Coronavirus Covid-19 is spreading, and there is growing public concern.
The WHO announced “COVID-19” as the official name of this new disease on Feb 11, 2020.
As of February 26, 2020, Canada has reported an additional three cases of COVID-19, bringing the total in the country to 12. Five in Ontario, and seven in British Columbia.
The newest case, reported February 26th, was a woman in her 60’s who recently travelled from Iran to Toronto. She was ultimately released and sent home to go into self-isolation.
The latest case from China is an adult woman who arrived in Canada on February 21 and presented at North York General Hospital’s emergency department at the advice of Telehealth Ontario with an intermittent cough that was improving.
As per established infection, prevention and control protocols, the patient was cared for at North York General Hospital using all appropriate precautions including being isolated and was tested for COVID-19. Being mildly ill, the woman was discharged home and, per protocols, went into self-isolation.
Given the individual’s clinical assessment and history, there is a low risk that she was infectious.
The individual followed all protocols and wore a mask throughout her travels back to Toronto and, since landing, the woman had very minimal exposure to others. Ontario is coordinating with local public health units to ensure that passengers in close proximity to the woman on the plane are contacted and monitored.
Three cases of Coronavirus Covid-19 are resolved
Ontario’s first three cases are all resolved, with each of those patients having two consecutive negative tests at least 24 hours apart.
None became significantly ill.
British Columbia just announced a new case, it’s 7th.
In British Columbia’s newest case, the person affected was in close contact with the previously reported sixth case announced on Feb. 20, 2020. Both cases remain in isolation at home with support and monitoring from public health teams.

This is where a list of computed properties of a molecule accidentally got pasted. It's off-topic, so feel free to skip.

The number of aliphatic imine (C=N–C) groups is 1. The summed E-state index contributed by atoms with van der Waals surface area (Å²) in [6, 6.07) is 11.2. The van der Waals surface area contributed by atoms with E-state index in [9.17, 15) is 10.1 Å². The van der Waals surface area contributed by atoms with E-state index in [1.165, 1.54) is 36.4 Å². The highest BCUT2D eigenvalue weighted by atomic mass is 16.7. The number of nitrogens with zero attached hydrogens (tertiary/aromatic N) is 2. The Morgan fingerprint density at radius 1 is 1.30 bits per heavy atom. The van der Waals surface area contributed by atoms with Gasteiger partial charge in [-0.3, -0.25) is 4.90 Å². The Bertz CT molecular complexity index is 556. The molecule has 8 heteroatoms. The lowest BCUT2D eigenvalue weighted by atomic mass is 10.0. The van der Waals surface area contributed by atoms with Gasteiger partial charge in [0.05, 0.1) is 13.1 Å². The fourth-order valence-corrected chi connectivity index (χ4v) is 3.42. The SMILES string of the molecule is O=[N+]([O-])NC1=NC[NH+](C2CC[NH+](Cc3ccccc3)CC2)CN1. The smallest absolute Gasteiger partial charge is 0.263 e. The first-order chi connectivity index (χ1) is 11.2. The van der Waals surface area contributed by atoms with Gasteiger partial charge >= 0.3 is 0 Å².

Fraser Health is actively investigating and close contacts have been identified and contacted by public health officials.
Those who may be at risk are now in isolation for 14 days and are being actively monitored for symptoms daily.
The risk is still considered low in Canada
Overall, the risk of spread of COVID 19 within Canada continues to remain low at this time.
So far, no children have been infected in Canada, and all patients are in good health and stable condition.
However, we must remain vigilant
Given the changing dynamics of the outbreak in China and globally, and recognizing we are in the midst of influenza season, I continue to suggest that travellers who are returning to Canada, no matter where they were in the world, monitor themselves and their children closely for symptoms.
If any respiratory symptoms arise, limit contact with others and contact your primary care provider or local public health office. This is an important way to reduce the possibility of transmission of illness to others.
People who have travelled to mainland China in the past 14 days, are advised to monitor themselves and their children closely for symptoms (fever, shortness of breath, cough and breathing difficulties), and to contact their public health office if they have any concerns.
The most important measures you can take to prevent respiratory illnesses including influenza and COVID-19 are cleaning your hands regularly, avoiding touching your face, cough or sneeze into your elbow sleeve, disposing of tissues appropriately and staying home and away from others if you are sick.
Is there any treatment for this virus?
As reported in my earlier Coronavirus article, currently, there is no specific treatment for coronavirus covid-19 infections and most people will recover on their own.
There is no vaccine for this new coronavirus but researchers at the U.S. National Institute of Health have confirmed they are developing one.
Typically, treatment involves:
- rest and medication to relieve symptoms.
- using a humidifier can help to relieve a sore throat and cough.
- drinking lots of fluids can help.
Stick with reliable information about the Covid-19 virus
For up-to-date information on this outbreak, we recommend:
And we will continue to keep you up to date!
There’s a far more dangerous VIRUS and it’s in your backyard.
As with all illnesses, if you are worried about your symptoms, you should see a healthcare provider.
Dina is a wife, mother of 4, and adrenaline junky. She loves to share children’s health information from her professional and personal experience. More About Dr Dina.